One of the taking points repeatedly heard this election cycle is foreign trade and both populists, Bernie Sanders and Donald Trump, are wrong on the issue. Free trade is good. International trade is beneficial. Focusing on “they’re outsourcing our jobs” is not only short-sighted but factually wrong. Let’s outline why.
- Stuff is cheaper. Cars, food, clothes, gas, phones. Free trade opens markets for competition, both for complete products and raw materials. It lowers the cost of goods.
- The contested argument that it raises income. This one is sticky, and has a lot of good arguments on both sides so I’m not going to get into the wage part of the argument. But the “stealing our jobs” canard? Total hogwash for two reasons.
- The jobs that get exported are low-tech, menial labor and the U.S. has been moving toward a knowledge based economy since the 1970s.
- We don’t want those jobs, and the proof is in the high unemployment of 2009. Americans weren’t taking menial labor jobs; we left those to migrants.
- It stops wars. Lt. Gen. Barton Yount said, “Countries that trade seldom have wars.” The threads that tie our economies together also keep us from killing each other. Look at how vastly we disagree with China on a variety of topics, but trade that benefits both nations keeps us diplomatic and we work out our issues like civilized adults. For crying out loud, who even knew that communism and capitalism could coexist? Free trade forces us to wait and reserve judgment until we understand the situation better, like the fact that systems of government and economic models are not intrinsically linked. Conversely, it’s why Russia is dangerous; we’re not trading.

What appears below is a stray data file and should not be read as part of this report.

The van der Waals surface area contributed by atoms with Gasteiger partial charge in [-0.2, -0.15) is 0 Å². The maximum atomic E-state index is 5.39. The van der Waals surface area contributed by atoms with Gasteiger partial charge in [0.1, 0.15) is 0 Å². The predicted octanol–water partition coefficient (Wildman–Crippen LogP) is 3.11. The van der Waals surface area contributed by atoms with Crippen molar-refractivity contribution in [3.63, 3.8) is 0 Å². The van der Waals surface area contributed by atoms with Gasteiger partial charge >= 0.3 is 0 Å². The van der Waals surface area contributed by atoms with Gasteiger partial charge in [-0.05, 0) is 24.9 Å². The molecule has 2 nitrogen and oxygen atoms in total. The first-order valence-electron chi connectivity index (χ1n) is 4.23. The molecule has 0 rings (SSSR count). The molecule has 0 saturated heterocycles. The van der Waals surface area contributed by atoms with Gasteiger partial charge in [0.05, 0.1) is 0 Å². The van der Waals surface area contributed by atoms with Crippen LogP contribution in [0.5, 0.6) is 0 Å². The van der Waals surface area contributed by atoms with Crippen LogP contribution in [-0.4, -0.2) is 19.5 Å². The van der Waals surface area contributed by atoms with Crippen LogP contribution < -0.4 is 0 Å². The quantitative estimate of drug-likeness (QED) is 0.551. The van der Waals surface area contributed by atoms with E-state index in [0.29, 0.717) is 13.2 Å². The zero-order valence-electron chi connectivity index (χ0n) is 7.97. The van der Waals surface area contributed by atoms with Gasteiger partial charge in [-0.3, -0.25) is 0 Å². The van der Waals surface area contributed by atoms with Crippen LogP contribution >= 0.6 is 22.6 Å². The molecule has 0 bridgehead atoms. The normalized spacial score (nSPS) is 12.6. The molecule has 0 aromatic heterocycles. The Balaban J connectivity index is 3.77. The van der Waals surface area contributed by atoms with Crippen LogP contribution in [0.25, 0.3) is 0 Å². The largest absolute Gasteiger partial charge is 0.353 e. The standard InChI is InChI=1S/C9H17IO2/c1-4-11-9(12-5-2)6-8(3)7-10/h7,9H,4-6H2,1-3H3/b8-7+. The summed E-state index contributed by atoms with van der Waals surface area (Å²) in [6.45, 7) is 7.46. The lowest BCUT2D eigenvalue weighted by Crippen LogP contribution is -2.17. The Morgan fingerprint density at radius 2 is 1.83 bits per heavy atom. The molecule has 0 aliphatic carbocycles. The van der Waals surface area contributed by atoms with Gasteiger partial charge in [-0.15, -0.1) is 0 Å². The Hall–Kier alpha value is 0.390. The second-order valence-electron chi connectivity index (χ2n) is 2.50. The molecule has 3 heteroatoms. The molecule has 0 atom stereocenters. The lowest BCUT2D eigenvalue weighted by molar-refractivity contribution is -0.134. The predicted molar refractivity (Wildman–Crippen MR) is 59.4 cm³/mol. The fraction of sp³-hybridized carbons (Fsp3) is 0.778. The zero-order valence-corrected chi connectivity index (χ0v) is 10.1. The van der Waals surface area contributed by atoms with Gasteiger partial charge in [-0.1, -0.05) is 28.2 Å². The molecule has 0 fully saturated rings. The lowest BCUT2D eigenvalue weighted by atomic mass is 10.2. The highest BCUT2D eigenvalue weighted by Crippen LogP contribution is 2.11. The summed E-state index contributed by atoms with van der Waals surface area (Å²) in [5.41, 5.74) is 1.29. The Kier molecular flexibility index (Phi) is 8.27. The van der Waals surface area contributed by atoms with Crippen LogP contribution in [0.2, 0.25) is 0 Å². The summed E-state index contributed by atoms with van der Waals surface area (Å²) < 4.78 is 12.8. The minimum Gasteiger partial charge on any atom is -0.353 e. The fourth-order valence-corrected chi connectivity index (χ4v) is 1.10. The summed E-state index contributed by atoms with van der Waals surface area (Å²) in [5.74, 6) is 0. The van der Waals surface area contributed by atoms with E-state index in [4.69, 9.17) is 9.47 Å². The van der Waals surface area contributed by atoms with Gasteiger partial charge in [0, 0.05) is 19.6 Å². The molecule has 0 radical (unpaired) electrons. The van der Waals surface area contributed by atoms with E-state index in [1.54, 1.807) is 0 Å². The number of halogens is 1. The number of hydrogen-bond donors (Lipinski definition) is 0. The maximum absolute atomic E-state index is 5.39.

Bernie Sanders and Donald Trump are polar opposites in many ways, but one this one topic they both appeal to populists. The problem is that most populists don’t actually know what they’re talking about concerning macro economics or finance. It’s the Dunning-Kruger effect all over again.